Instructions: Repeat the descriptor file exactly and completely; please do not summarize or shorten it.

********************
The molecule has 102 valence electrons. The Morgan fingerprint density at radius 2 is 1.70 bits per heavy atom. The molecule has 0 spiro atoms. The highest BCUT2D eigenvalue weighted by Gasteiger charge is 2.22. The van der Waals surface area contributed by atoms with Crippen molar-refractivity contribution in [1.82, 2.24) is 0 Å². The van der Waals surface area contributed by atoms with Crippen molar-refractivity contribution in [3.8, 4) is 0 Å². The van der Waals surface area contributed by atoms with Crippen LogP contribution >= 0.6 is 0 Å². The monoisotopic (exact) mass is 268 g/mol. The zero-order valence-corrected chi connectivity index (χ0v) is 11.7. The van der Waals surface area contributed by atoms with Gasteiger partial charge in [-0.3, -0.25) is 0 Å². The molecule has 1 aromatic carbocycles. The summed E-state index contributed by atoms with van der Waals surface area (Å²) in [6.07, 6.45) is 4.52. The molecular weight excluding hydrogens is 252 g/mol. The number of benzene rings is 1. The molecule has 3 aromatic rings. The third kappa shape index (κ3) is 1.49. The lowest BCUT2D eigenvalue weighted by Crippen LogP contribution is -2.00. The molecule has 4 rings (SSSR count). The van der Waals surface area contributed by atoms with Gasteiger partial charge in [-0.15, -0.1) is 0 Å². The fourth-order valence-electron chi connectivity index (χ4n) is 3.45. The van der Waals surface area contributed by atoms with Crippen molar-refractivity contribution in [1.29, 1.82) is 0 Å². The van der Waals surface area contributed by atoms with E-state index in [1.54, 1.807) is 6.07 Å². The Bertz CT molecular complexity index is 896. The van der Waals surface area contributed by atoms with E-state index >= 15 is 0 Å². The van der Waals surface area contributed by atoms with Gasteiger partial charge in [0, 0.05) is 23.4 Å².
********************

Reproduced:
The molecule has 102 valence electrons. The Morgan fingerprint density at radius 2 is 1.70 bits per heavy atom. The molecule has 0 spiro atoms. The highest BCUT2D eigenvalue weighted by Gasteiger charge is 2.22. The van der Waals surface area contributed by atoms with Crippen molar-refractivity contribution in [1.82, 2.24) is 0 Å². The van der Waals surface area contributed by atoms with Crippen molar-refractivity contribution in [3.8, 4) is 0 Å². The van der Waals surface area contributed by atoms with Crippen LogP contribution >= 0.6 is 0 Å². The monoisotopic (exact) mass is 268 g/mol. The zero-order valence-corrected chi connectivity index (χ0v) is 11.7. The van der Waals surface area contributed by atoms with Gasteiger partial charge in [-0.3, -0.25) is 0 Å². The molecule has 1 aromatic carbocycles. The summed E-state index contributed by atoms with van der Waals surface area (Å²) in [6.07, 6.45) is 4.52. The molecular weight excluding hydrogens is 252 g/mol. The number of benzene rings is 1. The molecule has 3 aromatic rings. The third kappa shape index (κ3) is 1.49. The lowest BCUT2D eigenvalue weighted by Crippen LogP contribution is -2.00. The molecule has 4 rings (SSSR count). The van der Waals surface area contributed by atoms with Gasteiger partial charge in [-0.15, -0.1) is 0 Å². The fourth-order valence-electron chi connectivity index (χ4n) is 3.45. The van der Waals surface area contributed by atoms with Crippen molar-refractivity contribution in [1.29, 1.82) is 0 Å². The van der Waals surface area contributed by atoms with E-state index in [1.54, 1.807) is 6.07 Å². The Bertz CT molecular complexity index is 896. The van der Waals surface area contributed by atoms with E-state index >= 15 is 0 Å². The van der Waals surface area contributed by atoms with Gasteiger partial charge in [0, 0.05) is 23.4 Å².